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A filtered process

In last fortnight’s column we examined the problems associated with four major types of water purification systems that account for nearly 100 per cent of market share; Silver nano, UV and Chlorine treatment had one important health concern and the other system, RO was found wanting due to the high percentage of water wastage.

Modern Indian Science

Scientists at the BARC have developed a unique water purifier technology that addresses all the concerns mentioned earlier. The core filtration process uses a mechanical polysulfone membrane in a cylindrical shape with a porosity of 0.01 micron which delivers 99.99 per cent pure water. The sizes of the smallest known microbes are in the range of 0.02 micron which makes the filter highly effective. This is an improvement over UV systems which only deactivate the microbes and do not filter them out which means that its users drink inert or dead bacteria. The polysulfone material is very robust and has a useful life of 3-5 years. This BARC system has zero maintenance cost since it does not use electricity nor does it have any recurring parts that need to be changed regularly. It also removes turbidity and delivers crystal clear water. This makes it an ideal filter even for low income groups and BARC estimates that the production cost of this system to be just Rs.550/- per unit.

BARC is willing to license this technology to any interested manufacturer in India and a few companies today use this as the basis for commercial water purification products. However all these licensees add other filtration steps like an activated carbon filter to the core polysulfone membrane filter to improve the quality of the water. It depends on us to choose a product that meets our needs. Ironically some of these manufacturers use the BARC technology as an input to RO water systems, defeating the purpose. The BARC website provides a list of manufacturers who have licensed their water filtration technology. Readers can check this information if they wish to buy these products.

Ancient Indian Science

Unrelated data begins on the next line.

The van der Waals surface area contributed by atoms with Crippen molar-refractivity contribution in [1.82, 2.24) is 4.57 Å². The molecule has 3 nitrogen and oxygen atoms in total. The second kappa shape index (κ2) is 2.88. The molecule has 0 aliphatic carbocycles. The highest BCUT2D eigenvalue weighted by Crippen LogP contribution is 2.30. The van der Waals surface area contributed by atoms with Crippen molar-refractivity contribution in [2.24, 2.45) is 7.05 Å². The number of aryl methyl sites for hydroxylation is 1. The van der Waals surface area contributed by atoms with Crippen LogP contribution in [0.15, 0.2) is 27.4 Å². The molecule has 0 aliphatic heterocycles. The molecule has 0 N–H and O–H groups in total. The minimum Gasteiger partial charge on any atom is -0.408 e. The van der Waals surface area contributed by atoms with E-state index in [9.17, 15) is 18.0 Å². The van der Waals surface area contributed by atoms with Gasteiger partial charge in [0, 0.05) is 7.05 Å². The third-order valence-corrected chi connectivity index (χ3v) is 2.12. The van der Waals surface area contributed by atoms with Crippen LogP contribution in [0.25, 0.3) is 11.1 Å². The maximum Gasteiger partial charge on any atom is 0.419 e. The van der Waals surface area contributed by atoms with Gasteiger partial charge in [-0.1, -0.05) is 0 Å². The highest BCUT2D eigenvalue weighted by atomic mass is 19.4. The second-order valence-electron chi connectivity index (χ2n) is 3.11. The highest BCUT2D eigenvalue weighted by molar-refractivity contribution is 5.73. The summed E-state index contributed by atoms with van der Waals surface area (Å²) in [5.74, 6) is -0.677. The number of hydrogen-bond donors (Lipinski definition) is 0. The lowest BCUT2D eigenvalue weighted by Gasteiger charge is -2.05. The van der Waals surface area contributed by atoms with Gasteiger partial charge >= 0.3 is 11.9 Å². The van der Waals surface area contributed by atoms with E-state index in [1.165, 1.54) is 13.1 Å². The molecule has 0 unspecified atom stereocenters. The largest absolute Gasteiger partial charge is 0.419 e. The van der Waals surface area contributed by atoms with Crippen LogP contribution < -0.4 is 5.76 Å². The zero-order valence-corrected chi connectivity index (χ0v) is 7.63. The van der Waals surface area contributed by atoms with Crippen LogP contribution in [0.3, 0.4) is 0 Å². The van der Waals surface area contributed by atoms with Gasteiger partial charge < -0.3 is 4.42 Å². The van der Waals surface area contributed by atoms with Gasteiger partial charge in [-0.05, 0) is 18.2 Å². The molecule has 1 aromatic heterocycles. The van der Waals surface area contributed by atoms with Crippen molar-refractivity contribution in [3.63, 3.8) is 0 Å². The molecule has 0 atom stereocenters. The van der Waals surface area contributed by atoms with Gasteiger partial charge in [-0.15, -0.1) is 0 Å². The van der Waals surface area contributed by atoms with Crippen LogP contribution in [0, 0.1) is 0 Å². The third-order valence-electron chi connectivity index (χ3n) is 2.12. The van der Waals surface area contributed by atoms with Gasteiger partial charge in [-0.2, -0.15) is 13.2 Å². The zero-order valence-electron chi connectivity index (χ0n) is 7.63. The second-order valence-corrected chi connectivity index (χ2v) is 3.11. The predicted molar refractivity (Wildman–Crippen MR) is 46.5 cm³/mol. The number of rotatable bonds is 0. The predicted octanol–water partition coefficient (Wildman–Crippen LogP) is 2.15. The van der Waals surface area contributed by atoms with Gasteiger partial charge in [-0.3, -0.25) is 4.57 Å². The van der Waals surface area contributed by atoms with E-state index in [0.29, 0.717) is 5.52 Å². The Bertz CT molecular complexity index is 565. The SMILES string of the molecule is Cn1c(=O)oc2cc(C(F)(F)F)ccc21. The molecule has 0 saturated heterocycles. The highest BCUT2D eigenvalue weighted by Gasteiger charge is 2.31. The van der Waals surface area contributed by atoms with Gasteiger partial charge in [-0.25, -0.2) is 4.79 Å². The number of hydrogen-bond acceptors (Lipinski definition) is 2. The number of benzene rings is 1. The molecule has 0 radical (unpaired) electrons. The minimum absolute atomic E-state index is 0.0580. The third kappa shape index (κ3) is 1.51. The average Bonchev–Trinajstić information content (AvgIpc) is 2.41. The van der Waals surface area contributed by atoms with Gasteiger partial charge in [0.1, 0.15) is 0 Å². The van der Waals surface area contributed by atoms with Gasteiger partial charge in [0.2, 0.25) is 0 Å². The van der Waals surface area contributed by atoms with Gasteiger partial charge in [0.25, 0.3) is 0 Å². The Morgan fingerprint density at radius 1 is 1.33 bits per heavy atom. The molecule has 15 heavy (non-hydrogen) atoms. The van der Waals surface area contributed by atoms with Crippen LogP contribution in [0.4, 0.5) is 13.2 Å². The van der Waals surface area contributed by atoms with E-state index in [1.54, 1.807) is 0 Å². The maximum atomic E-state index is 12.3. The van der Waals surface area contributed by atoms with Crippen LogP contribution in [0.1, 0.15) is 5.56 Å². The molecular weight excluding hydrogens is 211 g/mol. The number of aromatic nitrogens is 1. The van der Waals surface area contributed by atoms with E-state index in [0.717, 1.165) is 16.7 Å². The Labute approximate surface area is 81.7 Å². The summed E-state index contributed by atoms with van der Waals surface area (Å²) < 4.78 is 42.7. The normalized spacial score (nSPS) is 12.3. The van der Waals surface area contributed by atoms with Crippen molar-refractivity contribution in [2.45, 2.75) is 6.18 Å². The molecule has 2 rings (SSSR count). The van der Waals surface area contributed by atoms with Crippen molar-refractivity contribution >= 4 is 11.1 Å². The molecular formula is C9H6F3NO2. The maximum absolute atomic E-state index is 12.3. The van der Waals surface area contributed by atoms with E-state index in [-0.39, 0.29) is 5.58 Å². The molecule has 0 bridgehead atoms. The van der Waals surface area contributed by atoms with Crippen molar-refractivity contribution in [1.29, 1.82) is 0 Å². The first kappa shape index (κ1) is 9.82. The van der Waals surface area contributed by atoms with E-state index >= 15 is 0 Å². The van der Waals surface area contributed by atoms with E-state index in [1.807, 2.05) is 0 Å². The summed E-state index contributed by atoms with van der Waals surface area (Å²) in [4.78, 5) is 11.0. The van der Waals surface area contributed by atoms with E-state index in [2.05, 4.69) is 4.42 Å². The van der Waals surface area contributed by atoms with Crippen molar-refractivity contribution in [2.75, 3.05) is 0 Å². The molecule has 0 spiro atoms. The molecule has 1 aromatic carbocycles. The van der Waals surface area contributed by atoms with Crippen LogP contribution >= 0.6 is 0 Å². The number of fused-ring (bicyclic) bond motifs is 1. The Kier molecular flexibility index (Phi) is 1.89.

In Ayurveda, copper has been identified as a metal that kills pathogens to provide safe drinking water. Storing water overnight in a copper pot kills several pathogens that cause serious diseases like cholera and typhoid. These diseases claim 2.2 million lives annually worldwide, especially affecting children under five years. This Ayurvedic concept has been reinstated in several studies including those by the National Institute of Cholera & Enteric diseases at Kolkata.

It must be noted here that hot water should not be poured directly into the copper pot. If the water has been boiled, then cool it to room temperature before storing it in the copper pot. Every few days the copper vessel should be cleaned like any other utensil. The copper pot literally lasts a lifetime and of course does not have any recurring maintenance cost.

In my home we use a mechanical filter based on the BARC technology to provide the first level of purification. The water from this filter is directed to a copper pot which stores the water and delivers an added level of purification and of course peace of mind from water borne diseases.

The author is an environmentalist and CEO of Krya, a company that deals in products for sustainable urban living. Mail her at

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Printable version | Jan 22, 2021 8:52:01 AM |

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